By Fr. PETER HEBBLETHWAITE S.J.
The Peasant of the Garonne by Jacques Maritain (Geoffrey Chapman 42s).
yEARS AGO, Jacques Maritain published a book called "Three Reformers." It was illustrated. It had two contrasting pictures of Luther. In the first, the young Augustinian friar looked relatively lithe and *althy. In the second, painted many years later, he Was obese and gross-looking. Bernanos, for one, was furi°Us with this polemical tctic "Three Reformers" is not o e of his vintage books and my reason for recalling it now is` that the ungenerous, polemical Maritain reappears in the present work. When it ewe out in France there was au affaire Maritain. That is to say a lot of fuss was made. It sdemed that the old gentleman had played himself into the binds of the French right-wing integriste movement (Michel de Saint Pierre and all that).
And there is no more in
temperate, articulate a n d obstinate right-wing than in France: it has a long tradition stoning (at least) with the offaire Dreyfus. To be exploited by them at the age of eightyfive is a most ironical fate for a Man like Maritain. He is a man of honour and his political options have often been courageous.
There is a flash of the younger Maritain when he defines the pure man of the right as one who "detests justice and charity, always preferring, in principle, in the words of Goethe . . injustice M disorder." True. But is he jest to Teilhard de Chardin? I don't mean "does he agree" but has he tried to understand Thlhard's project? And is he jest to the whole tribe of existentialists (a bit dated by the espy) who are bundled out of the way in four dismissive pages? Did he have any idea, down there in his retreat at Toulouse, that these passages would be seized upon and explaited? The old man is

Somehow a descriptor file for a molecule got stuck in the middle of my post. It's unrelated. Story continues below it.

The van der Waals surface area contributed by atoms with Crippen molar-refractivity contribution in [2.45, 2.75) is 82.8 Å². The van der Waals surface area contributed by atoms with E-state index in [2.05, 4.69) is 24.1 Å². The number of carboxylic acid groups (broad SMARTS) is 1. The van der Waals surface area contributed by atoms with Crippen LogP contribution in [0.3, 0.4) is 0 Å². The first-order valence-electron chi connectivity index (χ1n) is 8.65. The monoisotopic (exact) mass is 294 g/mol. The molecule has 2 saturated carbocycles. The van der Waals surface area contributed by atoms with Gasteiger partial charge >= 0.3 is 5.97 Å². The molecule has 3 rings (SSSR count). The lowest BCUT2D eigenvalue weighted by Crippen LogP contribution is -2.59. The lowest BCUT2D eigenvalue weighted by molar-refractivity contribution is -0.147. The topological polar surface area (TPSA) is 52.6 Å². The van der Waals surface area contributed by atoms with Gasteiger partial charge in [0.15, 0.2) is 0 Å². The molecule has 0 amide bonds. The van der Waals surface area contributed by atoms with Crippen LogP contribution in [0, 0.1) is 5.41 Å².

n body's fool.
1 have not seen any signs of ere being another affaire aritain here. Having affaires is most unEnglish. Perhaps the etyle has something to do with it: "the sheep of Panurge and the Ruminators of the Holy Alliance" are neither vivid nor illuminating as insults when they have crossed the Channel.
Another reason for the quiet reception is the obscurity of his targets. Apart from Teilhard, he attacks not particular thinkers but only general C a tegories: "theologians," -"professors," "clerical Freudians" end so on. Test question: How many clerical Freudians do you know?
-Moreover, the book is shapeless and garrulous, with abounding digressions end repetitions. The persona assumed is supposed to justify this anti-method. "The Peasant of the Garonne," the old man who has seen it all, the plain man who boldly calls a spade a spade, has in the end the same degree of monotony that "plain begins to wonder whether they are not a little insecure. L'eloquence continue ennuie.
There is, however, one splendid chapter. It is Chapter 7, "The True New Fire" which is a prolonged, savoured mediation on the constitution On the Church. "The Church is a mystery as profound as the Incarnation" he says, and proceeds to show it. The whole chapter bears the mark of the genuine contemplative and one is reminded again of the importance of his wife Raissa in his thinking — and in his prayer.
But even here, there is no mention of collegiality. And he has an unacknowledged problem which all those who simultaneously denounce modern theology and claim to embrace Vatican II have to solve: if the theology of the sixties is so deplorably bad, what is one to make of a Council which reflects (and it must) the theology of the sixties?
To expect the Holy Spirit to "plug the gap" and save the Council from ruin, seems to betray a lack of any sense of history and of the way language is in history. But that Maritain, Frere Jacques, has always lacked, and it is the chief ground of his quarrel with, and his misunderstanding of, the modern world.